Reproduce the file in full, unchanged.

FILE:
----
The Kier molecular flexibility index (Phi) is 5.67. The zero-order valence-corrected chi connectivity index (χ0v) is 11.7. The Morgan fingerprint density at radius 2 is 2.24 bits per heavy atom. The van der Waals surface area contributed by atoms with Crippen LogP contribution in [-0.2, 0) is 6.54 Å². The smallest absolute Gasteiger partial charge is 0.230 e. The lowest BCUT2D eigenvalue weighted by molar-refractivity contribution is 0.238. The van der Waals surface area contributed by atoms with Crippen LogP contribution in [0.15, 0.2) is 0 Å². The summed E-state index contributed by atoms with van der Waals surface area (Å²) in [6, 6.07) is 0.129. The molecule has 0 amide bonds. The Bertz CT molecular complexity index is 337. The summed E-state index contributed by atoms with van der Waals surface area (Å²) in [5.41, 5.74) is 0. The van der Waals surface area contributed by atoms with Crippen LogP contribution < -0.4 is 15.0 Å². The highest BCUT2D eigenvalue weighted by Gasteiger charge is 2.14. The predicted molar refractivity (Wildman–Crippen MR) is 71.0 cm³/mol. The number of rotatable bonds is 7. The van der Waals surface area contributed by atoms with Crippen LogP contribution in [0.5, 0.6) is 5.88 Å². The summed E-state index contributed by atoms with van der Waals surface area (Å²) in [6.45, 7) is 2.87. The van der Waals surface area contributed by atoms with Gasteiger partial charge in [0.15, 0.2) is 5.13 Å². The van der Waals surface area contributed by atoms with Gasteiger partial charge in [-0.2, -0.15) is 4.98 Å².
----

The Kier molecular flexibility index (Phi) is 5.67. The zero-order valence-corrected chi connectivity index (χ0v) is 11.7. The Morgan fingerprint density at radius 2 is 2.24 bits per heavy atom. The van der Waals surface area contributed by atoms with Crippen LogP contribution in [-0.2, 0) is 6.54 Å². The smallest absolute Gasteiger partial charge is 0.230 e. The lowest BCUT2D eigenvalue weighted by molar-refractivity contribution is 0.238. The van der Waals surface area contributed by atoms with Crippen LogP contribution in [0.15, 0.2) is 0 Å². The summed E-state index contributed by atoms with van der Waals surface area (Å²) in [6, 6.07) is 0.129. The molecule has 0 amide bonds. The Bertz CT molecular complexity index is 337. The summed E-state index contributed by atoms with van der Waals surface area (Å²) in [5.41, 5.74) is 0. The van der Waals surface area contributed by atoms with Crippen LogP contribution < -0.4 is 15.0 Å². The highest BCUT2D eigenvalue weighted by Gasteiger charge is 2.14. The predicted molar refractivity (Wildman–Crippen MR) is 71.0 cm³/mol. The number of rotatable bonds is 7. The van der Waals surface area contributed by atoms with Crippen LogP contribution in [0.5, 0.6) is 5.88 Å². The summed E-state index contributed by atoms with van der Waals surface area (Å²) in [6.45, 7) is 2.87. The van der Waals surface area contributed by atoms with Gasteiger partial charge in [0.15, 0.2) is 5.13 Å². The van der Waals surface area contributed by atoms with Gasteiger partial charge in [-0.2, -0.15) is 4.98 Å².